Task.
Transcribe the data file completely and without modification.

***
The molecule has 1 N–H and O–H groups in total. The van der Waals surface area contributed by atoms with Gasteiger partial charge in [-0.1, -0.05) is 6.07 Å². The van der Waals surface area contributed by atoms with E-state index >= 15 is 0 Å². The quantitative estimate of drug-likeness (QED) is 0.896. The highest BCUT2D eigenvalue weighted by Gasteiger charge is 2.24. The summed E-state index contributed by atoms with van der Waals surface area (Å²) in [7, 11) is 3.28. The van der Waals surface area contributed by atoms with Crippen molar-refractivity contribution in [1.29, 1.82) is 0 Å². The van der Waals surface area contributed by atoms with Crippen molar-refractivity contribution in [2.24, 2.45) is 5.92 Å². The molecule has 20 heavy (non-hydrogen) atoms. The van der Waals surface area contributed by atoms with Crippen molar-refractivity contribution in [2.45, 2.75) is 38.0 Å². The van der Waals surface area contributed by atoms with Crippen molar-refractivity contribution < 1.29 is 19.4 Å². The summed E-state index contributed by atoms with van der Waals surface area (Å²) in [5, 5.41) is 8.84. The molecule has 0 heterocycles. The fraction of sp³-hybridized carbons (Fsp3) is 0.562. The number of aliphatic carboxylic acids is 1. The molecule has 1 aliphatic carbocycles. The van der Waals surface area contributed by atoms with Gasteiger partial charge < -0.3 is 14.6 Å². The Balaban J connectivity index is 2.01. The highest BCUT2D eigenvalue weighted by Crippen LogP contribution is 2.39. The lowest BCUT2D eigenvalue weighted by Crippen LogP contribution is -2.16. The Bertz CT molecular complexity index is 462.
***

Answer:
The molecule has 1 N–H and O–H groups in total. The van der Waals surface area contributed by atoms with Gasteiger partial charge in [-0.1, -0.05) is 6.07 Å². The van der Waals surface area contributed by atoms with E-state index >= 15 is 0 Å². The quantitative estimate of drug-likeness (QED) is 0.896. The highest BCUT2D eigenvalue weighted by Gasteiger charge is 2.24. The summed E-state index contributed by atoms with van der Waals surface area (Å²) in [7, 11) is 3.28. The van der Waals surface area contributed by atoms with Crippen molar-refractivity contribution in [1.29, 1.82) is 0 Å². The van der Waals surface area contributed by atoms with Crippen molar-refractivity contribution in [2.24, 2.45) is 5.92 Å². The molecule has 20 heavy (non-hydrogen) atoms. The van der Waals surface area contributed by atoms with Crippen molar-refractivity contribution in [2.45, 2.75) is 38.0 Å². The van der Waals surface area contributed by atoms with Crippen molar-refractivity contribution < 1.29 is 19.4 Å². The summed E-state index contributed by atoms with van der Waals surface area (Å²) in [5, 5.41) is 8.84. The molecule has 0 heterocycles. The fraction of sp³-hybridized carbons (Fsp3) is 0.562. The number of aliphatic carboxylic acids is 1. The molecule has 1 aliphatic carbocycles. The van der Waals surface area contributed by atoms with Gasteiger partial charge < -0.3 is 14.6 Å². The Balaban J connectivity index is 2.01. The highest BCUT2D eigenvalue weighted by Crippen LogP contribution is 2.39. The lowest BCUT2D eigenvalue weighted by Crippen LogP contribution is -2.16. The Bertz CT molecular complexity index is 462.